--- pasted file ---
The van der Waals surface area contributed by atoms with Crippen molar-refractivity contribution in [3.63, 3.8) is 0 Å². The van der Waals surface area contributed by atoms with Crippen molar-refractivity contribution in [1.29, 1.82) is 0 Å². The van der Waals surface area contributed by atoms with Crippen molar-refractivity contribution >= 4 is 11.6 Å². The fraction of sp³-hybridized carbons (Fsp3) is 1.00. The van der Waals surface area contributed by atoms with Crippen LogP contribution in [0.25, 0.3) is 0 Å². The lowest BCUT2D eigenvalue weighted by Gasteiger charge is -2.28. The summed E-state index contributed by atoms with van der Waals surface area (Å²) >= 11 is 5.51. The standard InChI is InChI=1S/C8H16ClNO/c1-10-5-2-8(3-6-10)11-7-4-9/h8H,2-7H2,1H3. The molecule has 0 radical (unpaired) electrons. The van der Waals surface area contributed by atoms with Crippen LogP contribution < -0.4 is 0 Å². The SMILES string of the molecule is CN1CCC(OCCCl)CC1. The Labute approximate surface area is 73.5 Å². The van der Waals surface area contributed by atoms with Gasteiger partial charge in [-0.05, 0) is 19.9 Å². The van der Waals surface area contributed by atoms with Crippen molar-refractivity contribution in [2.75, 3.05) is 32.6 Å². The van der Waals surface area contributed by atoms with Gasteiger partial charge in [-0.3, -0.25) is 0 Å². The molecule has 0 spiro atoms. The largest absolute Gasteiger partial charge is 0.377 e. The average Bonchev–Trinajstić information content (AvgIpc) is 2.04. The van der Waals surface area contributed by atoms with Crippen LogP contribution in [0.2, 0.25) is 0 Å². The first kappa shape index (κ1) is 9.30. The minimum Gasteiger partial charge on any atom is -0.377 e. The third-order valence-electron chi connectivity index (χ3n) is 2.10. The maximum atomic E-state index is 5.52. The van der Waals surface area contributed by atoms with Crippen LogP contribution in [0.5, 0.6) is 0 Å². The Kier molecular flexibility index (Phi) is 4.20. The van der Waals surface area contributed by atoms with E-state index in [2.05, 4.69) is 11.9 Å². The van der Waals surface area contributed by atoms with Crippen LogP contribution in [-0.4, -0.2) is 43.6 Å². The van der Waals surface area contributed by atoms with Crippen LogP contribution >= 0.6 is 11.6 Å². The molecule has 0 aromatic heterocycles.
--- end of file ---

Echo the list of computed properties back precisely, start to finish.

The van der Waals surface area contributed by atoms with Crippen molar-refractivity contribution in [3.63, 3.8) is 0 Å². The van der Waals surface area contributed by atoms with Crippen molar-refractivity contribution in [1.29, 1.82) is 0 Å². The van der Waals surface area contributed by atoms with Crippen molar-refractivity contribution >= 4 is 11.6 Å². The fraction of sp³-hybridized carbons (Fsp3) is 1.00. The van der Waals surface area contributed by atoms with Crippen LogP contribution in [0.25, 0.3) is 0 Å². The lowest BCUT2D eigenvalue weighted by Gasteiger charge is -2.28. The summed E-state index contributed by atoms with van der Waals surface area (Å²) >= 11 is 5.51. The standard InChI is InChI=1S/C8H16ClNO/c1-10-5-2-8(3-6-10)11-7-4-9/h8H,2-7H2,1H3. The molecule has 0 radical (unpaired) electrons. The van der Waals surface area contributed by atoms with Crippen LogP contribution < -0.4 is 0 Å². The SMILES string of the molecule is CN1CCC(OCCCl)CC1. The Labute approximate surface area is 73.5 Å². The van der Waals surface area contributed by atoms with Gasteiger partial charge in [-0.05, 0) is 19.9 Å². The van der Waals surface area contributed by atoms with Crippen molar-refractivity contribution in [2.75, 3.05) is 32.6 Å². The van der Waals surface area contributed by atoms with Gasteiger partial charge in [-0.3, -0.25) is 0 Å². The molecule has 0 spiro atoms. The largest absolute Gasteiger partial charge is 0.377 e. The average Bonchev–Trinajstić information content (AvgIpc) is 2.04. The van der Waals surface area contributed by atoms with Crippen LogP contribution in [0.2, 0.25) is 0 Å². The first kappa shape index (κ1) is 9.30. The minimum Gasteiger partial charge on any atom is -0.377 e. The third-order valence-electron chi connectivity index (χ3n) is 2.10. The maximum atomic E-state index is 5.52. The van der Waals surface area contributed by atoms with Crippen LogP contribution in [0.5, 0.6) is 0 Å². The Kier molecular flexibility index (Phi) is 4.20. The van der Waals surface area contributed by atoms with E-state index in [2.05, 4.69) is 11.9 Å². The van der Waals surface area contributed by atoms with Crippen LogP contribution in [-0.4, -0.2) is 43.6 Å². The van der Waals surface area contributed by atoms with Crippen LogP contribution >= 0.6 is 11.6 Å². The molecule has 0 aromatic heterocycles.